HTML Forms5:18 with Jay McGavren
We've set up a route where browsers can request an HTML form to create a new wiki page. Now we just need to go into our `new.erb` template and set up that form. We'll code a simplified version of the form first, then go back and improve on it.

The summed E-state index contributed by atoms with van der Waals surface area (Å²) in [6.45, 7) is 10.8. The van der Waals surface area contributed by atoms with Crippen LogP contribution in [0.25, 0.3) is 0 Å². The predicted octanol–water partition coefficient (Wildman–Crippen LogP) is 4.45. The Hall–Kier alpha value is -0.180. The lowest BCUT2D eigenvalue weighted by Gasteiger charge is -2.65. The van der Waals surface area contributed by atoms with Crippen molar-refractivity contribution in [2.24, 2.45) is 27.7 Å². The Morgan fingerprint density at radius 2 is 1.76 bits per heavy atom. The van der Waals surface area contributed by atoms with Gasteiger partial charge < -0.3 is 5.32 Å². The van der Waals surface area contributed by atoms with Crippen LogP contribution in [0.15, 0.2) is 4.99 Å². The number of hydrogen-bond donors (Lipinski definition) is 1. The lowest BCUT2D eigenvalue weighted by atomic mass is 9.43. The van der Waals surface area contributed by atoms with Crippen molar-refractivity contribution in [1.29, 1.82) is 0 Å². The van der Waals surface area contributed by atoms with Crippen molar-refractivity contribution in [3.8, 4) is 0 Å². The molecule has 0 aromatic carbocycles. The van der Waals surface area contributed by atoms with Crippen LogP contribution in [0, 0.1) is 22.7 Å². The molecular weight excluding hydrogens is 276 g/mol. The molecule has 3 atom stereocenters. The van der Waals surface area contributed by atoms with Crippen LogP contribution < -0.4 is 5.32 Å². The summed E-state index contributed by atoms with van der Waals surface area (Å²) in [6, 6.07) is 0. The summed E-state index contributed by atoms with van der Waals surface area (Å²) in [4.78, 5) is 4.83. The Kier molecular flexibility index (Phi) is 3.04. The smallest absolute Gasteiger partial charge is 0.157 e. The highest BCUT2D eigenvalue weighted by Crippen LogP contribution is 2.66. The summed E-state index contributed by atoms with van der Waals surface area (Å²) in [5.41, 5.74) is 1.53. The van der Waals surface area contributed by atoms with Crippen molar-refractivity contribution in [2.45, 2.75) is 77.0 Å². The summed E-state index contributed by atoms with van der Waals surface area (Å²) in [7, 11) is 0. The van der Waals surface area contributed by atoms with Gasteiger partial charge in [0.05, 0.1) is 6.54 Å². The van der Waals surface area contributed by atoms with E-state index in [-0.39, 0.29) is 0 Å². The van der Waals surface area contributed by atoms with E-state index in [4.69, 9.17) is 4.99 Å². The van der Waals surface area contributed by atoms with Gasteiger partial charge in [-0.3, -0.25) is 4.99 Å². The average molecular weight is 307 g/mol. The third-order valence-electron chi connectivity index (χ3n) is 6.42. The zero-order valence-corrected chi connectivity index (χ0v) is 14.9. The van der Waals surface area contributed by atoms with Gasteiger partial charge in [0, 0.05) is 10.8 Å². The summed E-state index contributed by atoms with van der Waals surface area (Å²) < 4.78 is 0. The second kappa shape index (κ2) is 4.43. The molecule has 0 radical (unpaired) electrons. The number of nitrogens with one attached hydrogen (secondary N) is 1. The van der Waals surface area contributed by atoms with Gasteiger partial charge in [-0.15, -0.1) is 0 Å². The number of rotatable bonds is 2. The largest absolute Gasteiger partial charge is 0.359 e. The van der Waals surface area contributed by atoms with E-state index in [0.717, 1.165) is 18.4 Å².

We've set up a route where browsers can request an HTML form to create a new 0:00 wiki page. 0:04 Now we just need to go into our new.erb template and set up that form. 0:05 Let's get rid of this placeholder text. 0:11 Now we code a simplified version of the form first and then go back and 0:13 improve on it. 0:16 We'll start with the form element which wraps all other elements within the form. 0:18 Now we need a form input for the Wiki pages title. 0:23 This will be a text field. 0:26 So it will create an input element and will set its type to text. 0:29 And we'll set the name attribute to title. 0:34 The input name becomes the name of a parameter to hold the input 0:39 contents which will be passed back to our app. 0:42 The user will need a button to click to submit the form, too. 0:45 So add another input element and 0:49 set its type to submit, and that will create a button for us. 0:51 Since we're just editing the erb template file and 0:57 not a Ruby code, we don't have to restart the app. 0:59 We can just reload our browser preview and we'll see our simplified form. 1:02 We can fill in the text field and click Submit and the form will be submitted. 1:06 Nothing actually happens with the data right now though, we'll fix that shortly. 1:10 This is a complete HTML form, but it's so simple that it's not very useful. 1:15 There's only one form field, and it's not labeled, 1:19 so users can't tell what they should enter. 1:22 It will also be hard to apply CSS styling to make the form look pretty later. 1:24 So let's go back and add some code to improve on this. 1:28 We'll start by adding a heading at the top of the page that indicates what this 1:32 form does. 1:35 It's a form to a new page. 1:37 We're going to want to apply CSS styles to the form later. 1:41 So we'll put it inside the document division or 1:44 div element to make styling easier later. 1:46 We'll set up our form within the div as before we need to 1:50 form elements wrap all the other components of the form. 1:53 A field set element groups several form components together. 1:55 In this case we're going to use it to group a label in a text field together. 2:01 A label element tells users what a form input does, 2:05 this is going to be a label for the title feel so we're going to set the for 2:08 attribute to title. 2:12 If the for attribute matches the ID attribute of a form input, 2:17 that input will be activated when the user clicks on that label. 2:21 And the label element content will be the text that's displayed to the user. 2:24 So lets set that to title. 2:28 Now let's add an import for the Wiki page title just like before. 2:30 Will set the type attribute to text and again the name answer B 2:34 will be the name of the parameter used when the form is submitted. 2:39 So we'll set that to title. 2:42 The ID attribute needs to match the for attribute in the preceding label. 2:48 So we'll set that also to title. 2:53 The values of the name and ID attributes don't have to be identical, but 2:56 we've opted to make them identical here. 3:01 The next thing we need on the form is the larger text field for 3:04 the Wiki page content. 3:06 We'll place it within another field set element to tie the field and 3:08 its label together. 3:12 Now let's add a label for the field, the field's ID is going to be content so 3:15 that's what will set the for attribute to. 3:20 And as before the text of the element itself is what will be displayed to 3:23 the user and so will set that to content. 3:28 Now we'll add the content field itself, 3:30 there is going to be more text in the page content than there is in the title so 3:33 we use the text area elements instead of a text input. 3:36 A text area has rows and columns attributes that specify how tall and 3:40 how wide it should be. 3:45 So will set it to ten rows and 50 columns, 3:46 just like the input element, 3:51 text area has a name attribute. 3:55 That will be used as the name of the parameter when the form is submitted. 4:00 So we'll set that content. 4:03 And we'll set the ID attribute to content as well so that it matches the labels for 4:05 attribute. 4:10 As before will need a button to submit the form so 4:12 we'll add another input element with the type of submit. 4:14 Lastly, we'd like a link back to the welcome page if users decide they'd rather 4:21 not spent the form, we'll add an anchor element 4:24 With its href attribute, set to the root path. 4:29 We'll give it text of back to index. 4:35 Be sure to save that when you're done. 4:39 And now let's refresh our preview window, and check out the updated form. 4:40 We can enter a title in the title field and 4:45 lots of page content in the content field. 4:48 Notice that we can also click on the labels and 4:51 have the cursor move to the matching field. 4:54 And when we click on the Submit button the browser sends a request submitting 5:00 the form data. 5:04 But we're not set up to handle that submission right now 5:06 which means our form data is simply disappearing. 5:08 Those form parameters are also being added to the browser URL which looks awkward. 5:11 We'll handle that next. 5:16
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